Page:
Jul 4, 2017

The Internet's live video duopoly: Facebook vs YouTube

Facebook launched its live platform last year. It now says 1 in 5 videos on its platform are live, and daily time spent watching Facebook Live broadcasts has grown by more than 4x.

Why it matters: The video duopoly of Facebook and YouTube is killing it in the arms race for live-streaming dominance, which should have traditional TV companies worried. Nearly half of online users watch live-streaming every week and nearly a quarter say they watch live-streaming every day, per Magid's latest social broadcasting study.

Data: Magid; Chart: Chris Canipe / Axios

Facebook also announced earlier this year it's finally matching YouTube in giving publishers a 55 percent cut of ad dollars to seed its real-time offerings.

Both platforms have launched a ton of live-streaming partnerships around sports in particular. Why? Look at the type of programming watched live versus on DVR, via comScore:

  • Sports: 90% - 10%
  • News: 90% - 10%
  • Comedy: 85% - 15%
  • Movies: 85% - 15%
  • Reality: 75% - 25%
  • Drama: 71% - 29%

Go deeper

SEC football to exit CBS after 2023 season, will likely move to ESPN/ABC

Photo: David John Griffin/Icon Sportswire via Getty Images

Southeastern Conference (SEC) football will no longer partner with CBS after its contract expires following the 2023 season, and will likely move to ESPN/ABC, Sports Business Journal reports.

The state of play: CBS reportedly made an aggressive bid for college football's most-watched TV package, offering about $300 million per season, but network executives decided they would rather invest the money into airing other sports, per the Sports Business Journal.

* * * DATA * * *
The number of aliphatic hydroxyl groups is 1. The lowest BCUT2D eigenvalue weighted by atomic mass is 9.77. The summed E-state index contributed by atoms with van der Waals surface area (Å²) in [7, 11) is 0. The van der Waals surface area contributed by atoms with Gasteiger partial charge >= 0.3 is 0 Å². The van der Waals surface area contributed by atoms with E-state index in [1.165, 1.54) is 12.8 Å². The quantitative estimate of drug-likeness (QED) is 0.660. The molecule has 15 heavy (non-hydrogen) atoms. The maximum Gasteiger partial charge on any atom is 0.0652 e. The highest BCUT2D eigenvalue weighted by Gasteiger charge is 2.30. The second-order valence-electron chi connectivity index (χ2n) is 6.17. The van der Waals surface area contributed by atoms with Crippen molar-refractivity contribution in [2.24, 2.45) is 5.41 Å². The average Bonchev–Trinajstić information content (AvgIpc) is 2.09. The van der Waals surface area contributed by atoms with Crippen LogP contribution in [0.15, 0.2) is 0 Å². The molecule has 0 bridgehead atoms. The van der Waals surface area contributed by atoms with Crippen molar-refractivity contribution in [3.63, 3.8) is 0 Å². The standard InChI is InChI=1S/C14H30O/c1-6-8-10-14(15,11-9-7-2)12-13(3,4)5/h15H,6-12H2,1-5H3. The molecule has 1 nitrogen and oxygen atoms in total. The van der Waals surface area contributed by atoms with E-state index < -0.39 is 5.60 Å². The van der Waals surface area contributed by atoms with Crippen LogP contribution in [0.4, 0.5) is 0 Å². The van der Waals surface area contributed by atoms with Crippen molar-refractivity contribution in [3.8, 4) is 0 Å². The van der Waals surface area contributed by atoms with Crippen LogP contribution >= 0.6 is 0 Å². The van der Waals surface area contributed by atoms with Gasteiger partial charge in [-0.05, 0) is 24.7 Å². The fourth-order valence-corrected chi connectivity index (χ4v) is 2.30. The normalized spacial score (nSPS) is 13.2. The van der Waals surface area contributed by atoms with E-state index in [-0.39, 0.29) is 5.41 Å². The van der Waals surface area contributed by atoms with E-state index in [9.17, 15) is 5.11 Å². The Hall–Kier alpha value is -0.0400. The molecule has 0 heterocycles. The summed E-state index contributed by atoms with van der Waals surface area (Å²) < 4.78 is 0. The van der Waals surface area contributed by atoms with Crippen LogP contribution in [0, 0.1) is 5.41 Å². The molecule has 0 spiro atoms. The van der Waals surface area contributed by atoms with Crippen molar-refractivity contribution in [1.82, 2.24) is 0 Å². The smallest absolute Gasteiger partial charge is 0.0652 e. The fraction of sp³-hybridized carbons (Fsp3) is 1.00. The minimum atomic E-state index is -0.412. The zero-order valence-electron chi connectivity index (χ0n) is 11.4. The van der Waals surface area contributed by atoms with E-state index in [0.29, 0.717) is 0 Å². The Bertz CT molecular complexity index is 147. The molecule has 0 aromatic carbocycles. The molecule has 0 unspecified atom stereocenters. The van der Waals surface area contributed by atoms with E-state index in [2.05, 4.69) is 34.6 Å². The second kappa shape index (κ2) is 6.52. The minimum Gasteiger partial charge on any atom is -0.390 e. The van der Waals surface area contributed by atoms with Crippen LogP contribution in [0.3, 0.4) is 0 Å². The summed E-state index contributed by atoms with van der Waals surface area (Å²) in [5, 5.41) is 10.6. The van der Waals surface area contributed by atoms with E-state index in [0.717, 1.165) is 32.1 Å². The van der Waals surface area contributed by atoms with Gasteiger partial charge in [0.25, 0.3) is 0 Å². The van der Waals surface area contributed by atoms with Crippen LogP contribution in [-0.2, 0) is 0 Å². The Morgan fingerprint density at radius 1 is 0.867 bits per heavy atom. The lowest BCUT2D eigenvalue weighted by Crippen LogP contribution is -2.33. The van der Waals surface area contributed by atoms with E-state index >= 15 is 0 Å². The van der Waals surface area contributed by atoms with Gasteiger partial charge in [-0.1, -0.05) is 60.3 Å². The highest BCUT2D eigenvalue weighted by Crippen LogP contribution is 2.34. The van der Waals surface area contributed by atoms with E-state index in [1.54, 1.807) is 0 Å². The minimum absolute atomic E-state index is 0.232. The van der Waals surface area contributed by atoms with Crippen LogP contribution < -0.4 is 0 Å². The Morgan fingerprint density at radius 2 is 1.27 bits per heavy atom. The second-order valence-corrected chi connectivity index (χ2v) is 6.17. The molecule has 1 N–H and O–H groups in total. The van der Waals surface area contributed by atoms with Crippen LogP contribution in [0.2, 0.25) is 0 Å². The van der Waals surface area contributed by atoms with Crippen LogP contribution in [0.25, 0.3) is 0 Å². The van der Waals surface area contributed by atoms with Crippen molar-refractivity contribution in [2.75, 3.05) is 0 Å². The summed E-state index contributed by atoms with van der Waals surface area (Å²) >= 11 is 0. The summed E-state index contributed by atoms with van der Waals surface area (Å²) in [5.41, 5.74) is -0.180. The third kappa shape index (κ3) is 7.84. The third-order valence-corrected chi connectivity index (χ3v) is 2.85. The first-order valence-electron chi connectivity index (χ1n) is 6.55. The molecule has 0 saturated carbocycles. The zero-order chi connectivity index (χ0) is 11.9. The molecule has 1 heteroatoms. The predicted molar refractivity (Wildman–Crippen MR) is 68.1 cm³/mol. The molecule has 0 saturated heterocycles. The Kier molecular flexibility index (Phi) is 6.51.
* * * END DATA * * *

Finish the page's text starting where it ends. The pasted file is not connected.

Go deeperArrowDec 21, 2019

2020 rules of the road for the Age of Misinformation

Illustration: Sarah Grillo/Axios

With just weeks to the Iowa caucuses, social media platforms have finalized their rules governing political speech — and fired a starting pistol for political strategists to find ways to exploit them from now till Election Day.

Why it matters: "One opportunity that has arisen from all these changes is how people are trying to get around them," says Keegan Goudiss, director of digital advertising for Bernie Sanders' 2016 campaign and now a partner at the progressive digital firm Revolution Messaging.

Facebook won't stop letting politicians lie in ads

Photo: Chip Somodevilla/Getty Images

Anyone who was waiting for Facebook to change its controversial political ad policies — particularly the one that allows politicians to lie with impunity — will have to keep waiting, the company made clear Thursday.

Driving the news: Facebook released a raft of small changes to its rules around political ads, including giving consumers the option to block political ads from their feeds.

Go deeperArrowJan 9, 2020